ROGERS -- Leadership shared a glimpse of the Rogers School District's fall opening plan with U.S. Sen. John Boozman during his visit Friday to Northside Elementary.
The school was chosen to give Boozman, R-Ark., an opportunity to see the building's major renovation, said Ashley Kelley Siwiec, district communications director.
The renovation cost about $6.7 million, said Charles Lee, assistant superintendent for general administration.
Superintendent Marlin Berry said the project was comprehensive and included new flooring, ceilings, cabinetry and a heating and cooling system.
Boozman's toured the cafeteria, halls and a classroom to see how the spaces will be configured to help prevent the spread of covid-19.
The district's Ready for Learning opening plan is scheduled to go before the school board Aug. 18 for approval, Siwiec said.
The district is following Arkansas Department of Health guidelines, Berry said.
The district's approximately 15,600 students will attend school virtually or through a blended learning model that includes on-site and online instruction starting Aug. 24, he said.
"We're working with staff to do the very best we can," Berry said. "We're trying to accommodate as many people as we can."
All staff and students 2 years and older will be required to wear a mask in district buildings and on buses, according to the plan.
Social distancing will be observed, Berry said, and 6 feet of space will be maintained between students and staff members whenever possible.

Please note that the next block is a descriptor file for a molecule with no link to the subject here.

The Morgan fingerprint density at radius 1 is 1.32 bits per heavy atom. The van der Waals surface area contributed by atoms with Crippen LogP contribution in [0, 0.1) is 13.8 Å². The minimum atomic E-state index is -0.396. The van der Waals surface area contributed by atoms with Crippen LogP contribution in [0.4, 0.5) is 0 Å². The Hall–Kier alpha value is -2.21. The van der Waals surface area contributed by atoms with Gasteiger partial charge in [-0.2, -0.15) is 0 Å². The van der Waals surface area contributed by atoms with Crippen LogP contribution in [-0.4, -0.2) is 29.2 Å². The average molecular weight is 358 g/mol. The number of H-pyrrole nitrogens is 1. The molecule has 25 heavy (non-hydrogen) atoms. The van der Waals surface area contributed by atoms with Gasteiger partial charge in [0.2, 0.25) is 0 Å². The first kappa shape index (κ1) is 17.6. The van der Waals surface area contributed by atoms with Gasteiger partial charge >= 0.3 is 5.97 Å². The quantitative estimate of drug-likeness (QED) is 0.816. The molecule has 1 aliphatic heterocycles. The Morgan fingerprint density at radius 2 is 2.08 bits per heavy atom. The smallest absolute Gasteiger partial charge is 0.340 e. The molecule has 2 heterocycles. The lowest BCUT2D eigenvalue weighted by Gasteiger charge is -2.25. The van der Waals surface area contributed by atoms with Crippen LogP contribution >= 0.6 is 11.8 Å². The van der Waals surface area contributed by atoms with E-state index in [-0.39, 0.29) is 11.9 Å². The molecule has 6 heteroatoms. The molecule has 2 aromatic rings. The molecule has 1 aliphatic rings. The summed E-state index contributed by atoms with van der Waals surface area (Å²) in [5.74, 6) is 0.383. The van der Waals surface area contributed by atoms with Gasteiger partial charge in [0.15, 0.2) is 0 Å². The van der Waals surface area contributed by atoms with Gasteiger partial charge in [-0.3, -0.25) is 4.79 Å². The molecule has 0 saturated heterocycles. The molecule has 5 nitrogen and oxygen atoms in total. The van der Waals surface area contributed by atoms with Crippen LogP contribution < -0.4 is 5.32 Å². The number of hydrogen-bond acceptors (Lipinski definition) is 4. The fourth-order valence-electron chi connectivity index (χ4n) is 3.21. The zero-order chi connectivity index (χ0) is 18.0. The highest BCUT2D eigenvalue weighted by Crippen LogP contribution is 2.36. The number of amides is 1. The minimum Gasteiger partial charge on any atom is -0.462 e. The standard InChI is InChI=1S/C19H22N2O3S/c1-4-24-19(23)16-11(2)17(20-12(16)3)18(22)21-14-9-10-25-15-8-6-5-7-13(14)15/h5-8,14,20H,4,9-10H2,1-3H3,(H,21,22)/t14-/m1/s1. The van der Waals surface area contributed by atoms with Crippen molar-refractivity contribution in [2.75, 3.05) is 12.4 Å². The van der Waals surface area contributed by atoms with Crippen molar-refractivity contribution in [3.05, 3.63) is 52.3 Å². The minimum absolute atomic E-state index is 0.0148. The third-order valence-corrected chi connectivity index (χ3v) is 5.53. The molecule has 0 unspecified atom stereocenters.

Less furniture in classrooms will allow students to spread out, according to the plan. Plastic divider shields will be used when necessary.
Staff will schedule the movement of classes within the building and signs will be posted in the halls, according to the plan.
One staff member will be dedicated to only cleaning the school throughout the day, Berry said.
Disinfectant sprays will be used to sanitize rooms between uses, and time will be provided for hand washing and hand sanitation throughout all campuses, according to the plan. Students will be required to sanitize their hands each time they enter and leave a space.
"The bottom line is we just have to think outside the box," Boozman said, adding it's clear the district is doing so. "You've thought of everything."
Boozman said the school year will have to be addressed on a day-to-day basis.
"I feel very strongly that we can make something work," he said.
Berry said the district is prepared to pivot to online instruction in the event schools have to close after the school year begins.
"We don't know when that may happen," he said, noting schools could be forced to close for days or weeks at a time during the pandemic. "It's all about keeping our students and staff safe."